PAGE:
Animals were anesthetized with sodium pentobarbital (Nembutal) in accordance with approved IACUC protocols. The brains were removed and alternating 0.5 cm coronal sections were frozen at −80°C or fixed in 4% paraformaldehyde at 4°C for 72 hours. The fixed tissue was then transferred to phosphate buffered saline (pH 7.4, with 0.02% sodium azide) and stored at 4°C. Aβ was detected using a rabbit polyclonal antibody, designated anti-Aβ42, raised against a synthetic Aβ peptide containing amino acids 1 through 42 [32]. Fifty μm vibratome sections were taken from the dorsolateral prefrontal cortex and pretreated for 4 minutes with 90% formic acid (FA) prior to overnight incubation at room temperature in anti-Aβ 42 (1:500) in Tris-saline with 2.0% bovine serum albumin and 0.1% Triton X-100. Bound antibody was detected using a biotinylated anti-rabbit ABC peroxidase kit and visualized with DAB substrate (Vector Labs, Burlingame, CA).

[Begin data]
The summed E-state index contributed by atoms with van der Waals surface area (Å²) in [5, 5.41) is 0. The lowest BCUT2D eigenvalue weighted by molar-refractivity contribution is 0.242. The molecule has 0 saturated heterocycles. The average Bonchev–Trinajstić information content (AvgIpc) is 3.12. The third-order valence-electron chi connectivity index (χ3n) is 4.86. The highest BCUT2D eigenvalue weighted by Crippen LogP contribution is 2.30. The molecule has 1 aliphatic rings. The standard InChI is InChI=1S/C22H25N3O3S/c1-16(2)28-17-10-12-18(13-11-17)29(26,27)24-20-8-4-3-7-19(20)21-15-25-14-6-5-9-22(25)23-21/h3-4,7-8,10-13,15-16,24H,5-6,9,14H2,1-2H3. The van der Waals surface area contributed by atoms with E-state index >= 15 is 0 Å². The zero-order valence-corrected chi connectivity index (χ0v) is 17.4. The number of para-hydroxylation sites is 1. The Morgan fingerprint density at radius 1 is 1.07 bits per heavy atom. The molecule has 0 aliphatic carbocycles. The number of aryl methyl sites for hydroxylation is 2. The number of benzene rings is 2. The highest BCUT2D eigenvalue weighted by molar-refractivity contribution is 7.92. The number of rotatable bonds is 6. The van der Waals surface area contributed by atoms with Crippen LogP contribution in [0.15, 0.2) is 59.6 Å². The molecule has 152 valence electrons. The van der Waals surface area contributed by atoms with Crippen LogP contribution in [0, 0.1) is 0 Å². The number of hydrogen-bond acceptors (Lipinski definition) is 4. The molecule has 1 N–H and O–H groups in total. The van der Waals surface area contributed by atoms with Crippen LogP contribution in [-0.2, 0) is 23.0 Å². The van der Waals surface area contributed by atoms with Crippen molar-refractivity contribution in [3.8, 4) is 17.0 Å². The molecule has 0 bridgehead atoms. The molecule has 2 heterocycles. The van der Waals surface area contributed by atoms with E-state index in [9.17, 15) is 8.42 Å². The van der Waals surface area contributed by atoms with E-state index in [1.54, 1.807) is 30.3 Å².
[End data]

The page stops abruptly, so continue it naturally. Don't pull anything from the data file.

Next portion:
To determine Aβ load, five semi-random fields from each section (2 sections in total from each animal) were digitized and the cross-sectional area occupied by Aβ quantified using gray scale thresholding as described previously [32]. Briefly, a random region within a random 10X field with Aβ deposition was centered and digitized at 20X. Additional fields were semi-randomly selected by moving laterally by one field. A Sony high-resolution CCD video camera (XC-77) and the built-in video capture capabilities of a Macintosh 8100/80AV were used to digitize images. All sections from a given region were captured sequentially during one session and were analyzed blind with respect to age. Files were saved as gray scale (256 level) images that were subsequently binarized with a cutoff value of 110. This eliminates the background along with some faint Aβ immunoreactivity, and is hence a conservative estimate of the actual amount [29]. Public domain image analysis software (NIH Image 1.55) was used to calculate the percentage area occupied by Aβ.

Aβ Immunoassay